As a small business, you have numerous funding options available to you. Of course, this is a good thing, but it also makes picking one rather difficult. And choosing the right one(s) at the right time is really important.
To help you out, we’ve pulled together an overview of your options. And you can see what our experts and community feel about them in their accompanying video soundbites too!
Here’s a glance at the options we’ll be covering
Now let’s take a closer look at your funding and finance options
1. Your own cash
It’s not in the table above because it really goes without saying that you’ll have to put something in at the outset. Indeed, your own cash is typically the first source of financing for your small business. It may be your only initial option if you’re very much at the idea stage, have a lack of current or projected revenue and/or you’re hesitant to give away any equity (shares bringing ownership rights) just yet.
It could also help you gain finance in the future; more often than not, you’ll need to have invested your own money in your business idea before anyone else will be prepared to do so.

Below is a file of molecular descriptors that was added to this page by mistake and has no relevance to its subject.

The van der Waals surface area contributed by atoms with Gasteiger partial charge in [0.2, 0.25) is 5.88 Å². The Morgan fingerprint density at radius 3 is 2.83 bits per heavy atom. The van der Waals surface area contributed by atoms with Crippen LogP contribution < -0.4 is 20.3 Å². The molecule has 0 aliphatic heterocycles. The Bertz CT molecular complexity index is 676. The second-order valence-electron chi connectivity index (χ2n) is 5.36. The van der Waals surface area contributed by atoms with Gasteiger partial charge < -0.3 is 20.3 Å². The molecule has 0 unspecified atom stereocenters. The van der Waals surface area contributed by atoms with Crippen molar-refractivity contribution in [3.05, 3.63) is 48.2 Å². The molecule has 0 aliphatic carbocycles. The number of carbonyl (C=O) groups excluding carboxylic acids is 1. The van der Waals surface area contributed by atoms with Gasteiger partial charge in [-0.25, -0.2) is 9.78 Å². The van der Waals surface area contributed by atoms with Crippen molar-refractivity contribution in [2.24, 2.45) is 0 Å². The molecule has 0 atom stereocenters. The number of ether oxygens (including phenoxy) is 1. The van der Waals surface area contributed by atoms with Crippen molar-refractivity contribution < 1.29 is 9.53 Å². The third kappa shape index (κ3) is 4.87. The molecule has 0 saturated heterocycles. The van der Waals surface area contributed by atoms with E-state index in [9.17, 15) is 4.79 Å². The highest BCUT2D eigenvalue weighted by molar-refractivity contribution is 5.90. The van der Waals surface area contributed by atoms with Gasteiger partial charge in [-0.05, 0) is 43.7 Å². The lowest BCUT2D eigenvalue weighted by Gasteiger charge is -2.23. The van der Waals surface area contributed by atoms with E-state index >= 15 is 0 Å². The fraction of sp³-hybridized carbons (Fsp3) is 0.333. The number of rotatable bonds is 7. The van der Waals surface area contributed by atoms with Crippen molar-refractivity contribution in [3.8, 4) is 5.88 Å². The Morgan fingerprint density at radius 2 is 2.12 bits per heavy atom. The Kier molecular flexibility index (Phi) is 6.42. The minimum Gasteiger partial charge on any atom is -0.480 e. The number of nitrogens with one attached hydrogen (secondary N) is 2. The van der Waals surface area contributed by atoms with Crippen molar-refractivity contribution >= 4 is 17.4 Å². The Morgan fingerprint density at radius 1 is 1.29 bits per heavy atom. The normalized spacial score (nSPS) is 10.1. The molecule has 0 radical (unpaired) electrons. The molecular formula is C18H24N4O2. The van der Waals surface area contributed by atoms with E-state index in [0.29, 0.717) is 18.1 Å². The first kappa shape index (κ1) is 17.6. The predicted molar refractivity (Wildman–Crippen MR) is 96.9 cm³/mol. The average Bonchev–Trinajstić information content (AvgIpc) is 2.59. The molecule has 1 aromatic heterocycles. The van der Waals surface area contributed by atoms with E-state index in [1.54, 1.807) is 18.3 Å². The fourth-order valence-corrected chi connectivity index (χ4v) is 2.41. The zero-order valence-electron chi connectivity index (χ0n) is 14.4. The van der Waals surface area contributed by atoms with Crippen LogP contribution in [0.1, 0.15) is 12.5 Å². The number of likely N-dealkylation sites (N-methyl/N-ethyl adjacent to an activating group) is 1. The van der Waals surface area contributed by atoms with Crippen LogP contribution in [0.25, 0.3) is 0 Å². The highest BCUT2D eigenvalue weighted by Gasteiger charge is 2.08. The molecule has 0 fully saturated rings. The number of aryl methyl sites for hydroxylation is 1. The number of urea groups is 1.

Take a look at our guide to what investors look for, which explores the importance of being ‘backable’ and how you can achieve this.
2. Friends and family
One of the most common means of funding a startup that needs to spend money straight away (e.g. on product development), is to raise money amongst family and friends.
This is generally quite a straightforward process. It’s sometimes structured very informally, but it’s always wise to have documentation that clearly shows how much money has been given, what that entitles the contributor to (if anything), and whether the money comes with expectations or requirements.
If your business is a limited company and the ‘friends and family’ money comes with the expectation that it will be converted into shares, you should take a look at our guide to the different types of shares.
You’ll also need our shareholder agreement template (coming soon) and to update your existing articles of association, which contain the rules for how the shareholders can influence your business and what they’re entitled to. And don’t forget to look into the highly attractive tax relief that you can offer these early-stage investors. It will make investing in you so much easier, if you can tell interested investors that a substantial chunk of their investment money can be offset against their tax bill! See our guide to EIS and SEIS relief for more information.
Be wary of promoting your business for investment to anyone, at all times. There are strict rules imposed by the UK’s Financial Services Regulator, and they affect even the youngest startups as well as more established businesses. Our guide to promoting your business to investors can tell you more.
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